October 18, 2004
Eric Meyer has raised $12,511 in his bid for the Scottsdale Unified School District governing board — more than the other six candidates combined.
Meyer’s war chest is more than four times that of the No. 2 fund-raiser, Jennifer Petersen, according to the latest campaign finance filings.
Meyer, a physician, is making his first bid for the governing board in a hotly contested race against third-grade teacher Sean Michael Diana, stay-at-home moms Petersen and Molly Holzer and incumbents Shari Avianantos, Joel Feldman and board president Sandra Zapien-Ferrero.
As of Oct. 7, Meyer spent $8,131, including in-kind contributions; Petersen raised $2,760 and spent $1,786, exclusive of a $852 loan to herself; Holzer raised $2,201 and spent $1,478; Feldman loaned himself $185; and Avianantos, Diana and Zapien-Ferrero filed exemption statements saying they would not raise or spend more than $500 during their campaigns.
Notable contributors to Meyer’s campaign include $150 from former Vice President Dan Quayle; $100 from former state Sen. Tom Smith; $350 from Pinnacle West CEO William Post; $150 from former Scottsdale Parent Council president Suanne Rudley and $100 from the current council president, Valerie Iverson.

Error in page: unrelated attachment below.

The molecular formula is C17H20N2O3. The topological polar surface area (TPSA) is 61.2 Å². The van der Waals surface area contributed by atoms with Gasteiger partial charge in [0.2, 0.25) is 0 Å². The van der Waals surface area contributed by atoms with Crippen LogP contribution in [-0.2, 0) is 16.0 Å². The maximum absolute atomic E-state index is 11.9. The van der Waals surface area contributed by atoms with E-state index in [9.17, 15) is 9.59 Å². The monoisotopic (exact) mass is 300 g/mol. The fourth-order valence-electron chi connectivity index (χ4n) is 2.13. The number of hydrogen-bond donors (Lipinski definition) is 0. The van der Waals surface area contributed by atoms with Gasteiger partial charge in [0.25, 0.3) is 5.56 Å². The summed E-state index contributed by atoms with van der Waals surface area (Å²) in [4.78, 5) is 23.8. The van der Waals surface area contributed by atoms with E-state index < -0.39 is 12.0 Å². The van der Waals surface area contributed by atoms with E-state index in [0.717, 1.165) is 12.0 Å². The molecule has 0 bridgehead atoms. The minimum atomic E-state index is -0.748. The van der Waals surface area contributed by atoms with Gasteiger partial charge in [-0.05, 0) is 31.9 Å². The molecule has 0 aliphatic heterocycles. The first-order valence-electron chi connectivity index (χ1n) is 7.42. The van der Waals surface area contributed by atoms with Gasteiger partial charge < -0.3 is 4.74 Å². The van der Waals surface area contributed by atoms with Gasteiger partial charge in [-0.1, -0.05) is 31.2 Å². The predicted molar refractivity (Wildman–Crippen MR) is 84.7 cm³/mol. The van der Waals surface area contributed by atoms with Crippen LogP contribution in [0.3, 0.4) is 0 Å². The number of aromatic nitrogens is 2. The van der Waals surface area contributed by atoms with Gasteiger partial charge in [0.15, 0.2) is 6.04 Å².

Meyer said he only planned to raise $2,500.
"It’s amazing how generous people are," Meyer said.
While many candidates spent money on yard signs and fliers, Meyer stepped his campaign up a notch and spent $2,182 for advertising at two local Harkins Theaters.
Dan and Karen Harkins donated an additional $700 worth of in-kind advertising.
Feldman said he has financed his own campaign because he does not want to be obligated to any person or group.
"I potentially run the risk of having to answer to those folks who contribute to my campaign. I answer to everyone in the district," he said.
Since the Oct. 7 filing, Meyer said he has spent the bulk of the remaining $4,300 on direct mailings.
"If I’m going to run for office, I figure I might as well do it right," Meyer said. "Whether I win or I lose, I don’t want to look back and think I didn’t run a good campaign."